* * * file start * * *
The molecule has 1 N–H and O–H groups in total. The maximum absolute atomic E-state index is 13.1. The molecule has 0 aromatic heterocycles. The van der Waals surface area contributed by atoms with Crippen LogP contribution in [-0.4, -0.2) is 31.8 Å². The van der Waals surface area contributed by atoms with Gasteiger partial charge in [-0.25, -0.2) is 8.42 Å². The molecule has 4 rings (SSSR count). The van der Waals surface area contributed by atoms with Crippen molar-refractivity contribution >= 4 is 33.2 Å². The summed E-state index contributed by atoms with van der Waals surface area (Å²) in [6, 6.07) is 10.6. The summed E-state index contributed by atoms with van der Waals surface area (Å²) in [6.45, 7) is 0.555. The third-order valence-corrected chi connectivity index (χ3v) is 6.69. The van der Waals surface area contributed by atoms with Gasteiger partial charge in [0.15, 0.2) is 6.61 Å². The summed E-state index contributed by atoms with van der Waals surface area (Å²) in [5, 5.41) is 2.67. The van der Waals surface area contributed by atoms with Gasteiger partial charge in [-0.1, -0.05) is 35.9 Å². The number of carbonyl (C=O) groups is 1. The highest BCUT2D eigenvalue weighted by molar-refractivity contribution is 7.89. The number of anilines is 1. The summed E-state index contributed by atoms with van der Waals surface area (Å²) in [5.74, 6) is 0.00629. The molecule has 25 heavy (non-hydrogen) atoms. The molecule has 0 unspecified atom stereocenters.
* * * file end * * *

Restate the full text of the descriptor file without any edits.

The molecule has 1 N–H and O–H groups in total. The maximum absolute atomic E-state index is 13.1. The molecule has 0 aromatic heterocycles. The van der Waals surface area contributed by atoms with Crippen LogP contribution in [-0.4, -0.2) is 31.8 Å². The van der Waals surface area contributed by atoms with Gasteiger partial charge in [-0.25, -0.2) is 8.42 Å². The molecule has 4 rings (SSSR count). The van der Waals surface area contributed by atoms with Crippen molar-refractivity contribution >= 4 is 33.2 Å². The summed E-state index contributed by atoms with van der Waals surface area (Å²) in [6, 6.07) is 10.6. The summed E-state index contributed by atoms with van der Waals surface area (Å²) in [6.45, 7) is 0.555. The third-order valence-corrected chi connectivity index (χ3v) is 6.69. The van der Waals surface area contributed by atoms with Gasteiger partial charge in [0.15, 0.2) is 6.61 Å². The summed E-state index contributed by atoms with van der Waals surface area (Å²) in [5, 5.41) is 2.67. The van der Waals surface area contributed by atoms with Gasteiger partial charge in [-0.1, -0.05) is 35.9 Å². The number of carbonyl (C=O) groups is 1. The highest BCUT2D eigenvalue weighted by molar-refractivity contribution is 7.89. The number of anilines is 1. The summed E-state index contributed by atoms with van der Waals surface area (Å²) in [5.74, 6) is 0.00629. The molecule has 25 heavy (non-hydrogen) atoms. The molecule has 0 unspecified atom stereocenters.